David Orr raised the question in Sunday's Times Book Review of what constitutes “greatness” in poetry, writing, “our largely unconscious assumptions work like a velvet rope: if a poet looks the way we think a great poet ought to, we let him or her into the club quickly—and sometimes later we wish we hadn’t.”
But why not take Orr’s analysis of, as it were, The Principles of Admission in the Poetry Game, and apply it across the board—to bankers, Presidents, Oscar nominees and their couture? It's almost axiomatic.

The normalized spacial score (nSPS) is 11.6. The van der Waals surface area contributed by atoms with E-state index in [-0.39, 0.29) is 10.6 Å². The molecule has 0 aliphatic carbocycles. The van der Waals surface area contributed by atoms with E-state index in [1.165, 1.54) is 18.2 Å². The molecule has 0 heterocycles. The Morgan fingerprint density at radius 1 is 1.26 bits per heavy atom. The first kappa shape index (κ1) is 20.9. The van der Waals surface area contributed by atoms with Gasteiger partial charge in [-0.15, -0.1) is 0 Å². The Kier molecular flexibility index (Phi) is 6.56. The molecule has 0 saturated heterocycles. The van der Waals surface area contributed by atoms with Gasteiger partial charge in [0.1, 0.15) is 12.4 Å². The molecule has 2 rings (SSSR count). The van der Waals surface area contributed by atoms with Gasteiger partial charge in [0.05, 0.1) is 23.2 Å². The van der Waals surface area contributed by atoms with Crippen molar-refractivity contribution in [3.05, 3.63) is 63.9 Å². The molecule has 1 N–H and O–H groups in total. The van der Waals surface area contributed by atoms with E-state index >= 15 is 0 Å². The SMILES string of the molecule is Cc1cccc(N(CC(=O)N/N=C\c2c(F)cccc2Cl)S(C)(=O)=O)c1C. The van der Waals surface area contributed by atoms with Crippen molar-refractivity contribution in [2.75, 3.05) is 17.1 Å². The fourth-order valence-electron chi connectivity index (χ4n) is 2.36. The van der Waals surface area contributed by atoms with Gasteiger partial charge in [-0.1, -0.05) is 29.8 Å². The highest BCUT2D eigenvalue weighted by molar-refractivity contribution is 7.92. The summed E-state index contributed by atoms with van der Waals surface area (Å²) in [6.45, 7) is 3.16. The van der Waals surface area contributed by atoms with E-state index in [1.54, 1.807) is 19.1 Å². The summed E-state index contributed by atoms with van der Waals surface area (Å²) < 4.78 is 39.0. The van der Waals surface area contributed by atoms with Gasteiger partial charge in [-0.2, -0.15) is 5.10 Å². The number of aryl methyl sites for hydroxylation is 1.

That nagging sensation of it’s all gone to hell and why can’t we read Robert Lowell rather than US weekly is not only how it works, it’s what we need. Obama knew this. We need Greats, and we need the idea of greatness. Robert Browning put it well: “a man’s reach should exceed his grasp, or what’s a Heaven for?”
So, while we might have taken Orr’s piece and thought this analysis of greatness could be applied broadly but not to our elected officials— Let’s.
As America needs her Obama, Obama needs his Lincoln. The key is in choosing wise models and in retaining models a bit out of reach. Recently, the man from Hope, Bill Clinton, reminded the campaigner of Hope, Barack Obama: we need more hope and optimism! Even as, intellectually, we see its risks, it’s a far better choice than all the options—especially in a time of crisis. Hope is the opium of the masses and we like it.